On Sun, Apr 27, 2014 at 10:55 PM, Jeremy Morton <ad...@game-point.net> wrote:
> On 27/04/2014 20:33, Johan Herland wrote:
>> On Sun, Apr 27, 2014 at 7:38 PM, Jeremy Morton<ad...@game-point.net>
>>> On 27/04/2014 10:09, Johan Herland wrote:
>>> As far as I can tell from that discussion, the general opposition to
>>> encoding the branch name as a structural part of the commit object is
>>> for some people's workflows, it would be unhelpful and/or misleading.
>>> fair enough then - why don't we make it a setting that is off by default,
>>> and can easily be switched on? That way the people for whom tagging the
>>> branch name would be useful have a very easy way to switch it on.
>> Therefore, the most pragmatic and constructive thing to do at this
>> point, is IMHO to work within the confines of the existing commit
>> object structure. I actually believe using commit message trailers
>> like "Made-on-branch: frotz" in addition to some helpful
>> infrastructure (hooks, templates, git-interpret-trailers, etc.) should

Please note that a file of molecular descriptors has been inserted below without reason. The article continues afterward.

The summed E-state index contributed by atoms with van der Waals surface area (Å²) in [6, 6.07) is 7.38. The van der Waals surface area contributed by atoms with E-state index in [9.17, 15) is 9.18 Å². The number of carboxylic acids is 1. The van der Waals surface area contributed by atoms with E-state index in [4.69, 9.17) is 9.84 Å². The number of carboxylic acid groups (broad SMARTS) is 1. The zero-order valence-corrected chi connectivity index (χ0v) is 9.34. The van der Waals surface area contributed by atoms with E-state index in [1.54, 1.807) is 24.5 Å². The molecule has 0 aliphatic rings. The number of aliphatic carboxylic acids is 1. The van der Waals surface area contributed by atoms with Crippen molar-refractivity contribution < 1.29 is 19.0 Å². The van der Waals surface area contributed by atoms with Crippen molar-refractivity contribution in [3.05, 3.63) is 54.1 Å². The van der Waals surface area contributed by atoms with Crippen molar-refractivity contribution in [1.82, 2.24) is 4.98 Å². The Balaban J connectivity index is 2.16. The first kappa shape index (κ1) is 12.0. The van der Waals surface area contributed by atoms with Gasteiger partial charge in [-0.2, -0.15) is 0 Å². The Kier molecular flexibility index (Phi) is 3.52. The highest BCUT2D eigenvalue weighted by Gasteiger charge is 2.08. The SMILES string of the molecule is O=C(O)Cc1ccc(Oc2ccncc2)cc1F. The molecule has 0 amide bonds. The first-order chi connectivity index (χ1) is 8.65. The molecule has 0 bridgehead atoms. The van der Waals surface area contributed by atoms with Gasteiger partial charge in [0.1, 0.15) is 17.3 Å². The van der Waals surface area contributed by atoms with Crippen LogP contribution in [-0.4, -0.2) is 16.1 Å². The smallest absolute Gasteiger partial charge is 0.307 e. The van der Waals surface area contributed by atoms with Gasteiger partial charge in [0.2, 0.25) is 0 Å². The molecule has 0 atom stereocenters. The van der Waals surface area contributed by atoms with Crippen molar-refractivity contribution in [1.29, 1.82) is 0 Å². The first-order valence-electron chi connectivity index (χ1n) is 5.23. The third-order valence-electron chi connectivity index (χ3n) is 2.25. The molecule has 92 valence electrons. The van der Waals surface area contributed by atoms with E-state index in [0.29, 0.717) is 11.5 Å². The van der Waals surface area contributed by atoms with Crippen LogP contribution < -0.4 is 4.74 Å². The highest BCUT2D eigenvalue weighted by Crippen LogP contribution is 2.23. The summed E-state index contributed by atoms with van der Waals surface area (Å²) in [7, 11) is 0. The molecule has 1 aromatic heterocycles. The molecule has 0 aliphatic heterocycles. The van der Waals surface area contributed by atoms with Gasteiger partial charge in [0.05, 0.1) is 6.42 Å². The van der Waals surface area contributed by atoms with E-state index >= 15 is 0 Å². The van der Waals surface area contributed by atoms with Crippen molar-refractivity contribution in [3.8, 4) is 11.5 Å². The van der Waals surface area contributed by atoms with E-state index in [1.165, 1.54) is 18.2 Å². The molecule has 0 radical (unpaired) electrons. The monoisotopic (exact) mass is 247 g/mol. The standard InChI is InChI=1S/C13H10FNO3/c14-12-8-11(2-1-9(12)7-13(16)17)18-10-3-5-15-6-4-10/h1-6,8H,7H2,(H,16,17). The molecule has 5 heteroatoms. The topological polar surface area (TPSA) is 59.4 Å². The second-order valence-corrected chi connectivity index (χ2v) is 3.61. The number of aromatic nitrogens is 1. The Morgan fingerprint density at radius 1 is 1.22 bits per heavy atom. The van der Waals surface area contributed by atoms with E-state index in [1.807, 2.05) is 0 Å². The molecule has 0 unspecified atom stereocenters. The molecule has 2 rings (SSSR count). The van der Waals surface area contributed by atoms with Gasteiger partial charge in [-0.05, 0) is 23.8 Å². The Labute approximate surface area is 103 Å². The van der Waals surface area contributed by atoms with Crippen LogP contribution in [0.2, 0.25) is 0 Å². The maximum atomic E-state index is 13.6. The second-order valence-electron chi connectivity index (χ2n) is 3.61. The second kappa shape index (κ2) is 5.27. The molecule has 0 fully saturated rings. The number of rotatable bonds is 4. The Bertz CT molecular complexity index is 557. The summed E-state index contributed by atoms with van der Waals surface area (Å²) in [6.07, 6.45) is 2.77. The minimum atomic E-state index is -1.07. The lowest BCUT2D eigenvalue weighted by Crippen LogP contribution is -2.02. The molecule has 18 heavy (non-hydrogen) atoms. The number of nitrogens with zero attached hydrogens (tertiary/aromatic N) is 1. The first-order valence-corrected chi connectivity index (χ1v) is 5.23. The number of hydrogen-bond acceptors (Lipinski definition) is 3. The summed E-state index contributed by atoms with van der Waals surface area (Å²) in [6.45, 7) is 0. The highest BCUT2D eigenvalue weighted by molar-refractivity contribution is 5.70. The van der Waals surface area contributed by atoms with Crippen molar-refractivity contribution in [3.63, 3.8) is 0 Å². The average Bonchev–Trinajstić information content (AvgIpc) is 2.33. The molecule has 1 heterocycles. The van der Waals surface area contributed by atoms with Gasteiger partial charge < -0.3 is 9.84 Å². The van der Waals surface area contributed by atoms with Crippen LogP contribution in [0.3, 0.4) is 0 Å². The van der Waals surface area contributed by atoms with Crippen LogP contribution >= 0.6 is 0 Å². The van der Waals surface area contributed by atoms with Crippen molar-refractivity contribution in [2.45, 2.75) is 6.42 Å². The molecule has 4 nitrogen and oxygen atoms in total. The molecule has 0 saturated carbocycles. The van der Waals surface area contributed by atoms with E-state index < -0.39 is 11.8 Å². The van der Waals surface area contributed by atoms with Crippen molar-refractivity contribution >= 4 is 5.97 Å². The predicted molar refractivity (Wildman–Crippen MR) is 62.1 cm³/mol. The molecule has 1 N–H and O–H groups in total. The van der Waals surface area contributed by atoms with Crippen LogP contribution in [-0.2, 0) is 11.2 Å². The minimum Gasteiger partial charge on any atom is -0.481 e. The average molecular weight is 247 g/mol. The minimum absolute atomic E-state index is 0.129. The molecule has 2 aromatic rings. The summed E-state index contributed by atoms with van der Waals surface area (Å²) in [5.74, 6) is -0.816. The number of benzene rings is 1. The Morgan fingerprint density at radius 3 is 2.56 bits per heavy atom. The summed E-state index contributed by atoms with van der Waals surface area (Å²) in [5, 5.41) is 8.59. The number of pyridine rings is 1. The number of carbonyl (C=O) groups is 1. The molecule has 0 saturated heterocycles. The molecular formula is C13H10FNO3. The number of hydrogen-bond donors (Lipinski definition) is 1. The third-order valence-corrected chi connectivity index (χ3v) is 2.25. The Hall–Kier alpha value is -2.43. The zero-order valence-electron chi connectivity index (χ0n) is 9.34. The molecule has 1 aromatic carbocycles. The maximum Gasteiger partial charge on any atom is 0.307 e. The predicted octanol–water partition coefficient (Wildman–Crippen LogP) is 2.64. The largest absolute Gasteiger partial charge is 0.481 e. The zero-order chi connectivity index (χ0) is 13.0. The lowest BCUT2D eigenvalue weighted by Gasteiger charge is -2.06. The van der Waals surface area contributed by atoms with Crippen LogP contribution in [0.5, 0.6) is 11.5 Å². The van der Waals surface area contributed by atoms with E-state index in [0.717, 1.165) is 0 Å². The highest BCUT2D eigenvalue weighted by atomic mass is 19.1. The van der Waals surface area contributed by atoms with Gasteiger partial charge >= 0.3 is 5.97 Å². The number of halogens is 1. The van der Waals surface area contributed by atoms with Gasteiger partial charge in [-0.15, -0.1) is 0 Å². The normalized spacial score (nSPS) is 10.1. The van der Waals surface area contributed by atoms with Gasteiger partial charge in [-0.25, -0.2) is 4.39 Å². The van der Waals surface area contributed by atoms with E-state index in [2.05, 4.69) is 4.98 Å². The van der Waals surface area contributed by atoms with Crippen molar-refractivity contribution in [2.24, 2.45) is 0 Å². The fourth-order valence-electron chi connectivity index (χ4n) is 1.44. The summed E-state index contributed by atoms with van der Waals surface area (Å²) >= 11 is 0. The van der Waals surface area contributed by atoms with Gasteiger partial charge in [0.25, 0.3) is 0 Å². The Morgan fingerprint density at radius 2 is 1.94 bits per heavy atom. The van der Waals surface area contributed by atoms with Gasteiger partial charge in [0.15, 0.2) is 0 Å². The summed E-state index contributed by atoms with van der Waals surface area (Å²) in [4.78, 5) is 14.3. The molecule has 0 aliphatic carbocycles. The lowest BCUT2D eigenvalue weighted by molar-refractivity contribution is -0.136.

>> get you pretty much exactly what you want. And if this feature turns
>> out to be extremely useful for a lot of users, we can certainly
>> consider changing the commit object format in the future.
> OK, fair enough. So I guess what I'd like to see, then, is good built-in
> functionality in Git for these commit message trailers, so that they are
> very easy to turn on. I'd like to be able to tell co-developers to add a
> one-liner to their git config file rather than some post-commit script.
I think this is what the interpret-trailers effort is about.
Unfortunately I have not followed it closely enough to say if your use
case is already covered by Christian's (CCed) work. Christian: With
your current patch series, is it possible for Jeremy to configure
interpret-trailers to automatically append a "Made-on-branch: